"It's much better to underproduce than overproduce"
This evening on NPR I was listening to an interview of one of the auto executives at the big convention going on in Detroit. When asked about his company's failure to make enough of a particular model of car last year, he responded that it's far better to under-produce a product than over-produce. Most of their current troubles stem from over-production and having tons of unsold inventory. Of course, all of this is perfectly obvious. We have reached the point where it is is simply more profitable to not produce enough to meet demand, even though we have the capability of doing so. Producing enough of a product to meet demand will require producers to sell at a price just high enough to eek out a tiny profit. But producing less than enough allows producers to reap handsome profits because of the pricing power of scarcity.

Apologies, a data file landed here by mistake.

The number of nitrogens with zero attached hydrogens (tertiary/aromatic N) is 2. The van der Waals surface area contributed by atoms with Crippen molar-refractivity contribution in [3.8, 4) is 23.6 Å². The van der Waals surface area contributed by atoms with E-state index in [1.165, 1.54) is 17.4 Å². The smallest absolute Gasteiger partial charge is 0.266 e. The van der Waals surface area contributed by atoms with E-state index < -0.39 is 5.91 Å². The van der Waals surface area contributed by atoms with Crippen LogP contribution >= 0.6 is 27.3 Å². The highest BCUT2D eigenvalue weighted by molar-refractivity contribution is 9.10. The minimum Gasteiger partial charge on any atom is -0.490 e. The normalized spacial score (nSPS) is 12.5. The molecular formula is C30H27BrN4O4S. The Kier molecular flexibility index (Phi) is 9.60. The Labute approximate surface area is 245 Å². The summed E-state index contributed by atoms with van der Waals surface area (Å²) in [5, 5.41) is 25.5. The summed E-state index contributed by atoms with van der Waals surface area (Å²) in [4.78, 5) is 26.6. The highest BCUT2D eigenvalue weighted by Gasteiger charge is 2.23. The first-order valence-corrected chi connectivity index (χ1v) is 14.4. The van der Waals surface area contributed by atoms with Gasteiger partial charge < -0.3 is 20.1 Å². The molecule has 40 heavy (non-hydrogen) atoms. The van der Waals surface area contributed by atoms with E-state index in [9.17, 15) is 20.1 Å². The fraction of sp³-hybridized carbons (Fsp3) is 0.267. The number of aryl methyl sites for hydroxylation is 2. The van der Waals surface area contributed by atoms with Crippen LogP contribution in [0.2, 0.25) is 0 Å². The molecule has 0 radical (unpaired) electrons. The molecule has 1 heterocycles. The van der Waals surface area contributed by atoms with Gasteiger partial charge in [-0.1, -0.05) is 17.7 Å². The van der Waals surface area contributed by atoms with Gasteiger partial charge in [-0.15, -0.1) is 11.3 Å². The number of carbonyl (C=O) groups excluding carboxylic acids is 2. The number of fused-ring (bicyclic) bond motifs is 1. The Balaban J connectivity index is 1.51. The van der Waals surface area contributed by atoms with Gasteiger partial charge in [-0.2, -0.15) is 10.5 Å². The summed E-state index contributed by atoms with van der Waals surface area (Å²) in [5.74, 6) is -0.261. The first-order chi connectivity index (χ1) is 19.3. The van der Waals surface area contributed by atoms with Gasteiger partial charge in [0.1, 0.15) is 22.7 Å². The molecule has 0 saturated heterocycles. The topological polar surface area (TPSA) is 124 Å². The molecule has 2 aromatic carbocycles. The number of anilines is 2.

But isn't the whole point of capitalism that it's the most efficient system for producing goods and services? But if capitalism rewards those who don't produce enough and punishes those who produce too much, then doesn't that mean capitalism is doomed to failure at the task of producing goods and services to meet demand? Of course, in a purely theoretical model, another producer can come along and fill in the gap by producing the same product. But we live in the real world, where patents and trademarks would explicitly forbid a competitor from doing this. If we're going to enforce patents and trademarks, and we're going to embrace capitalism, aren't we simply embracing a perpetual state of underproduction?